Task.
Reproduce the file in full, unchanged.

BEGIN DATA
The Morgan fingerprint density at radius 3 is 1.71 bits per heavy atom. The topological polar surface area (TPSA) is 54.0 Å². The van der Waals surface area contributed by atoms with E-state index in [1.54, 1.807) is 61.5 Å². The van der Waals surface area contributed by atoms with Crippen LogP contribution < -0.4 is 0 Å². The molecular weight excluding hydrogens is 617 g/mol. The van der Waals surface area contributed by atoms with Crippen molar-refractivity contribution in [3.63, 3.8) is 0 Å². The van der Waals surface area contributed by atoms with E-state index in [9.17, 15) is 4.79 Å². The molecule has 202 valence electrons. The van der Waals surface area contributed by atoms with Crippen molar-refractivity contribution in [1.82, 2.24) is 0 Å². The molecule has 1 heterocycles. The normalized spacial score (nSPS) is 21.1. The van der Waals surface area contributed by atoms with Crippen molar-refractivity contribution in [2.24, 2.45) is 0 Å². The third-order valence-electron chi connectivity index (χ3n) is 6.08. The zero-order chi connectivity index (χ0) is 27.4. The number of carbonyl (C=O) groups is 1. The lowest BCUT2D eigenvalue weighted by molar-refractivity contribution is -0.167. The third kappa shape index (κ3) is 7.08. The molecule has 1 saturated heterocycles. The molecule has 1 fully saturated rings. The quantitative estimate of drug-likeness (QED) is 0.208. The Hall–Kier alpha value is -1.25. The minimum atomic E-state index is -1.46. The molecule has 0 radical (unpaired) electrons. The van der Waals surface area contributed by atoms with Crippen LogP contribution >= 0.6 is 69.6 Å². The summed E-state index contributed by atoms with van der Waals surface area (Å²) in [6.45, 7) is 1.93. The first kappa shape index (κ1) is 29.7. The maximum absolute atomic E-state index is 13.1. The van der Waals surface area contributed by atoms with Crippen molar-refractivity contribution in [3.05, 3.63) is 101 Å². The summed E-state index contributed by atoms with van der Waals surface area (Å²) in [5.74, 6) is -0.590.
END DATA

The Morgan fingerprint density at radius 3 is 1.71 bits per heavy atom. The topological polar surface area (TPSA) is 54.0 Å². The van der Waals surface area contributed by atoms with E-state index in [1.54, 1.807) is 61.5 Å². The van der Waals surface area contributed by atoms with Crippen LogP contribution < -0.4 is 0 Å². The molecular weight excluding hydrogens is 617 g/mol. The van der Waals surface area contributed by atoms with Crippen molar-refractivity contribution in [3.63, 3.8) is 0 Å². The van der Waals surface area contributed by atoms with E-state index in [9.17, 15) is 4.79 Å². The molecule has 202 valence electrons. The van der Waals surface area contributed by atoms with Crippen molar-refractivity contribution in [1.82, 2.24) is 0 Å². The molecule has 1 heterocycles. The normalized spacial score (nSPS) is 21.1. The van der Waals surface area contributed by atoms with Crippen molar-refractivity contribution in [2.24, 2.45) is 0 Å². The third-order valence-electron chi connectivity index (χ3n) is 6.08. The zero-order chi connectivity index (χ0) is 27.4. The number of carbonyl (C=O) groups is 1. The lowest BCUT2D eigenvalue weighted by molar-refractivity contribution is -0.167. The third kappa shape index (κ3) is 7.08. The molecule has 1 saturated heterocycles. The molecule has 1 fully saturated rings. The quantitative estimate of drug-likeness (QED) is 0.208. The Hall–Kier alpha value is -1.25. The minimum atomic E-state index is -1.46. The molecule has 0 radical (unpaired) electrons. The van der Waals surface area contributed by atoms with Crippen LogP contribution >= 0.6 is 69.6 Å². The summed E-state index contributed by atoms with van der Waals surface area (Å²) in [6.45, 7) is 1.93. The first kappa shape index (κ1) is 29.7. The maximum absolute atomic E-state index is 13.1. The van der Waals surface area contributed by atoms with Crippen molar-refractivity contribution in [3.05, 3.63) is 101 Å². The summed E-state index contributed by atoms with van der Waals surface area (Å²) in [5.74, 6) is -0.590.